Elena Shmeleva




Course List: 

Courses offered in the past four years.
indicates offered in the current term
indicates offered in the upcoming term[s]

RUSS6502 - Adv Conversation Practicum      

Advanced Conversation Practicum

Students in this class will focus on expanding their lexicon and their syntactical repertoire in scholarly and journalistic speech and on preparing scholarly presentations in their area of interest. Main themes will be political, economic, cultural, and social life in Russia, as students approach interesting and sometimes controversial topics concerning contemporary Russian society and culture. Students will read assigned articles from scholarly and media sources; watch videos on Russian politics, society, and culture; discuss these materials; and write compositions. Grades will be determined according to participation in class discussions, weekly compositions, an oral presentation, and a final oral examination. Linguistics Language & Stylistics

Summer 2013, Summer 2014 Language Schools

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RUSS6507 - Russian Syntax & Punctuation      

Russian Syntax and Punctuation

Russian syntax is a very interesting and important part of Russian grammar. Without knowledge of Russian syntactic constructions, one cannot understand the rules of Russian punctuation. We will examine all the main Russian syntactic structures, such as verbal and nominal word combinations and simple and compound sentences, and discuss “free” word order in Russian. Students will listen to lectures, complete exercises, read Russian writers and analyze their texts, and write essays. Grades will be determined according to participation in class discussions, homework, weekly tests and compositions, and a final exam.

Required Text: О.И. Глазунова. Грамматика русского языка в упражнениях и комментариях. Ч.2. Синтаксис. Санкт-Петербург: Златоуст, 2014. Linguistics Language & Stylistics

Summer 2015 Language Schools

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RUSS6606 - Word Formation      

The rich word-formation possibilities of the Russian language allow for formation according to certain models. As a result of word-formation processes, there are many “clusters”—often dozens of words—that are created from one common root. Prefixes and suffixes add nuances of meaning and emotional coloring. Knowledge of word formation will help with comprehension of Russian texts, where authors frequently use neologisms that do not appear in dictionaries. This course will focus on the many ways in which Russian can create new words. Students’ grades will be based on in-class work, homework assignments, two tests, and a final written paper. Linguistics Language & Stylistics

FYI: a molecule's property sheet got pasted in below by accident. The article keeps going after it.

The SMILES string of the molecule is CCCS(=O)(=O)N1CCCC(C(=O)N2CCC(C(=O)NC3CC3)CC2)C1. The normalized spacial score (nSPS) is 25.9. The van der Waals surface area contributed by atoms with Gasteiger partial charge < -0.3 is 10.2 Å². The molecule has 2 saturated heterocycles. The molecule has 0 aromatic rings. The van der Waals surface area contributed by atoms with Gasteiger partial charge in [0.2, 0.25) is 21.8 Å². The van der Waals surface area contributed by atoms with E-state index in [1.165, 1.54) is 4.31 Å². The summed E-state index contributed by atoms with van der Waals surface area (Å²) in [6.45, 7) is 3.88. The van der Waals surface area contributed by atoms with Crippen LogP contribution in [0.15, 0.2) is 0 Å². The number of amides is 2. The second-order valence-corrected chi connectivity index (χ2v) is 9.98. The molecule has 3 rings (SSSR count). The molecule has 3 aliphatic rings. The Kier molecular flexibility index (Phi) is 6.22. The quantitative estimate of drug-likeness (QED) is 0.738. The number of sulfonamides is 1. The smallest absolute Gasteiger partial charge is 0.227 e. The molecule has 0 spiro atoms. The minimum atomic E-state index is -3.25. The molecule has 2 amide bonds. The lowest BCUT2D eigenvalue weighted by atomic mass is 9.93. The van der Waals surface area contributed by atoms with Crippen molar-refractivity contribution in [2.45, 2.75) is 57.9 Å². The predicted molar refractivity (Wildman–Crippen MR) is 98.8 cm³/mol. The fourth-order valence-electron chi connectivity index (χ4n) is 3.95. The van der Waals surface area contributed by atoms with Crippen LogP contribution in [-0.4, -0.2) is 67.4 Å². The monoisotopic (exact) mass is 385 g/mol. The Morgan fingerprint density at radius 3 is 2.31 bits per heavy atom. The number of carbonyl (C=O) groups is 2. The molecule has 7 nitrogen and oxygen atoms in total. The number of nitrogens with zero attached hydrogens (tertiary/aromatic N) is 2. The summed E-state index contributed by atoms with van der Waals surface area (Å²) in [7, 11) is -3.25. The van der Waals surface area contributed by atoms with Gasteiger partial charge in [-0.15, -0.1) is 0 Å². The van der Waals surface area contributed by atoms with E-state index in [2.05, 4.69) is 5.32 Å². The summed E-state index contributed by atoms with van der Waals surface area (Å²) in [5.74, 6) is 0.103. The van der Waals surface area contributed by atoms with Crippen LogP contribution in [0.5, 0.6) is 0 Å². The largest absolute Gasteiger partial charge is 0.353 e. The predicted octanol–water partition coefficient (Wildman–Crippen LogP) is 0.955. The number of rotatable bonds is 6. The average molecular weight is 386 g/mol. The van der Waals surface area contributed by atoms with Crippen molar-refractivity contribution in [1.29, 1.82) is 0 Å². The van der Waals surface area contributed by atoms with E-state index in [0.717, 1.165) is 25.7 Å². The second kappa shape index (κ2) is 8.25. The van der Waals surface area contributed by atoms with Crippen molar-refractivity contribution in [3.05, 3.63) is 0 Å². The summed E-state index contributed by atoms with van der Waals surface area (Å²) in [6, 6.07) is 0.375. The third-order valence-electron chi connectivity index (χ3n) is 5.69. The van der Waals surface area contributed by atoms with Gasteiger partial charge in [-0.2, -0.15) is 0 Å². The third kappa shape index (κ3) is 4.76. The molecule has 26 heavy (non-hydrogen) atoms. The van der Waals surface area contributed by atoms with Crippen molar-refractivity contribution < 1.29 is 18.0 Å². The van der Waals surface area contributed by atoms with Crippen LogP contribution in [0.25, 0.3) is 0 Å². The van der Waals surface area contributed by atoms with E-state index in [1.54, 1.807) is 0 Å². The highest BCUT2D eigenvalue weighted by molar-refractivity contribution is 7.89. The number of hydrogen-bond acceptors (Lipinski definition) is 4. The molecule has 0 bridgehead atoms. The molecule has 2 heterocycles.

Summer 2013

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RUSS6607 - The Language of Propaganda      

The Language of Propaganda: Linguistic Manipulation and Hate Speech in Russian

The aim of the course is to study manipulative mechanisms of the Russian language with two purposes in mind: to avoid falling under the influence of propaganda, on the one hand, and to learn how to create manipulative texts in Russian, on the other. Russian offers speakers a rich arsenal of means to realize propagandistic aims. Manipulative functions of discourse create a covert, masked layer of linguistic data that is not easily separated from purely informational content. This is why manipulative texts are not so easy to identify or translate. We will consider linguistic means typical of manipulative texts and language signs of different levels that help us interpret the speaker’s intentions. We will discuss hate speech, now used in Russian political communication. Students will listen to lectures, read articles from the Russian media and internet, watch videos on Russian politics and society, discuss these materials, and write compositions. Grades will be based on participation in class discussions, weekly compositions and oral presentations, and a final examination. Linguistics Language & Stylistics

Summer 2015 Language Schools

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RUSS6684 - The Russian Anecdote      

The Russian Anecdote: Understanding Russian Jokes and Humor

This course will focus on helping students toward a better understanding of Russian culture through the tool of Russian canned jokes (‘anekdoty’). We will discuss the conceptualization of the world in Russian jokelore (what is taken for granted in Russian jokes and what one needs to know to understand them) and give an account of the rules of telling jokes in Russian as well as the formal means of introducing a joke text into discourse. We will pay special attention to the main characters of Russian jokes, recognizable by the description of their appearance, behavior, clothes and other accessories, and their “linguistic masks,” which correlate with their “behavior masks.” In addition, we will analyze ways of using jokes in the media (in particular, indirect allusions to jokes). The course grade will be based on student homework, participation in class discussion, and a final exam. Language & Stylistics

Summer 2014 Language Schools

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Davis School of Russian

Sunderland Language Center
Middlebury College
P: 802.443.2006
F: 802.443.2075

Mailing address
Russian School
Middlebury College
14 Old Chapel Road
Middlebury, VT 05753

Oliver Carling, Coordinator